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J Infect Chemother . Accuracy of rapid antigen detection test for nasopharyngeal swab specimens and saliva samples in comparison with RT-PCR and viral culture for SARS-CoV-2 detection

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  • J Infect Chemother . Accuracy of rapid antigen detection test for nasopharyngeal swab specimens and saliva samples in comparison with RT-PCR and viral culture for SARS-CoV-2 detection


    J Infect Chemother


    . 2021 Apr 17;S1341-321X(21)00117-3.
    doi: 10.1016/j.jiac.2021.04.010. Online ahead of print.
    Accuracy of rapid antigen detection test for nasopharyngeal swab specimens and saliva samples in comparison with RT-PCR and viral culture for SARS-CoV-2 detection


    Yoshifumi Uwamino 1 , Mika Nagata 2 , Wataru Aoki 2 , Terumichi Nakagawa 2 , Rika Inose 2 , Hiromitsu Yokota 2 , Yuri Furusawa 3 , Yuko Sakai-Tagawa 3 , Kiyoko Iwatsuki-Horimoto 3 , Yoshihiro Kawaoka 4 , Naoki Hasegawa 5 , Mitsuru Murata 6 , Keio Donner Project Members



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    Abstract

    Introduction: Rapid antigen detection (RAD) tests are convenient tools for detecting the severe acute respiratory syndrome coronavirus 2 (SARS-CoV-2) in clinics, and testing using saliva samples could decrease the risk of infection during sample collection. This study aimed to assess the accuracy of the SARS-CoV-2 RAD for testing of nasopharyngeal swab specimens and saliva samples in comparison with the RT-PCR tests and viral culture for detecting viable virus.
    Methods: One hundred seventeen nasopharyngeal swab specimens and 73 saliva samples with positive results on RT-PCR were used. Residual samples were assayed using a commercially available RAD test immediately, and its positivity was determined at various time points during the clinical course. The concordance between 54 nasopharyngeal swab samples and saliva samples that were collected simultaneously was determined. Viral culture was performed on 117 samples and compared with the results of the RAD test.
    Results: The positive rate of RAD test using saliva samples was low throughout the clinical course. Poor concordance was observed between nasopharyngeal swab specimens and saliva samples (75.9%, kappa coefficient 0.310). However, a substantially high concordance between the RAD test and viral culture was observed in both nasopharyngeal swab specimens (86.8%, kappa coefficient 0.680) and saliva samples (95.1%, kappa coefficient 0.643).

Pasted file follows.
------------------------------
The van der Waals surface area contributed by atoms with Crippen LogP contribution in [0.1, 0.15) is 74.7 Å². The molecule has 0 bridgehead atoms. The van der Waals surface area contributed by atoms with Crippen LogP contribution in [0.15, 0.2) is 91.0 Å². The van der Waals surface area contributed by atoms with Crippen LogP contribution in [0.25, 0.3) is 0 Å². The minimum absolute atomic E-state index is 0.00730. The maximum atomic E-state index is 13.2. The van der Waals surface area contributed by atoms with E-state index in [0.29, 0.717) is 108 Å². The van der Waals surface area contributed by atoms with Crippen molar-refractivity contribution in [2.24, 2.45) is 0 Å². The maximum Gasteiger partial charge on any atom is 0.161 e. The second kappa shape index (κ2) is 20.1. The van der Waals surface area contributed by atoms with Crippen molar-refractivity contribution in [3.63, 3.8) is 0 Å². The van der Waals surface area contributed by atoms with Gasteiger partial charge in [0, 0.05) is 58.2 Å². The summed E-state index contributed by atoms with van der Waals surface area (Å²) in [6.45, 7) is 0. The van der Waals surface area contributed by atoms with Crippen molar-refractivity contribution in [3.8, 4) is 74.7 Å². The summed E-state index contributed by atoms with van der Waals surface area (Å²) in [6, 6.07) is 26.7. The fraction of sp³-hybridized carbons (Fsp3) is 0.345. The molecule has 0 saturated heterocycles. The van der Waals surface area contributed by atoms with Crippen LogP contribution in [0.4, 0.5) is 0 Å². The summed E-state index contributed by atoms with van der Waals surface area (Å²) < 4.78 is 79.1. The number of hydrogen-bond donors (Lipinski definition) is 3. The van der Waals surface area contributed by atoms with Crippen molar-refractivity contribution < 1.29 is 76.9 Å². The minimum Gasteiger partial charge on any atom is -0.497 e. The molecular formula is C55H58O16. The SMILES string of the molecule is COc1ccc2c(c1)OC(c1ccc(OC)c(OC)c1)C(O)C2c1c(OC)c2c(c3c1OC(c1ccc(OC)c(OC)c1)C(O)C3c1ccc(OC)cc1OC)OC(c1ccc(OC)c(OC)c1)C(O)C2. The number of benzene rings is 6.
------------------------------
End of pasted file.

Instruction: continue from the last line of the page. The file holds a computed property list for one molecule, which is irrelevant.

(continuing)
Conclusions: The sensitivity of the SARS-CoV-2 RAD test was insufficient, particularly for saliva samples. However, a substantially high concordance with viral culture suggests its potential utility as an auxiliary test for estimating SARS-CoV-2 viability.

    Keywords: Nasopharyngeal swabs; Rapid antigen detection test; SARS-CoV-2; Saliva; Viral culture.


  • #2
    Conclusions: The sensitivity of the SARS-CoV-2 RAD test was insufficient, particularly for saliva samples. However, a substantially high concordance with viral culture suggests its potential utility as an auxiliary test for estimating SARS-CoV-2 viability.

    This is about right IMO an anitgen is the wrong tool to use in place of PCR for COVID diagnosis in symptomatic patients but is perfect, and better than antibody tests due to the time taken for antibody production to ramp up, in finding infected individuals who are a risk to those around them but do not know they are shedding high concentrations of SARS-CoV-2. The tables in the paper show they work well when there is culturable virus but not reliably a week or more after symptom onset when symptoms are rising but the virus has fallen to much lower levels.

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    • #3
      So in terms of efficiency, at the societal level, the choice is?

      https://zh.wikipedia.org/wiki/%E6%95%88%E7%8E%87

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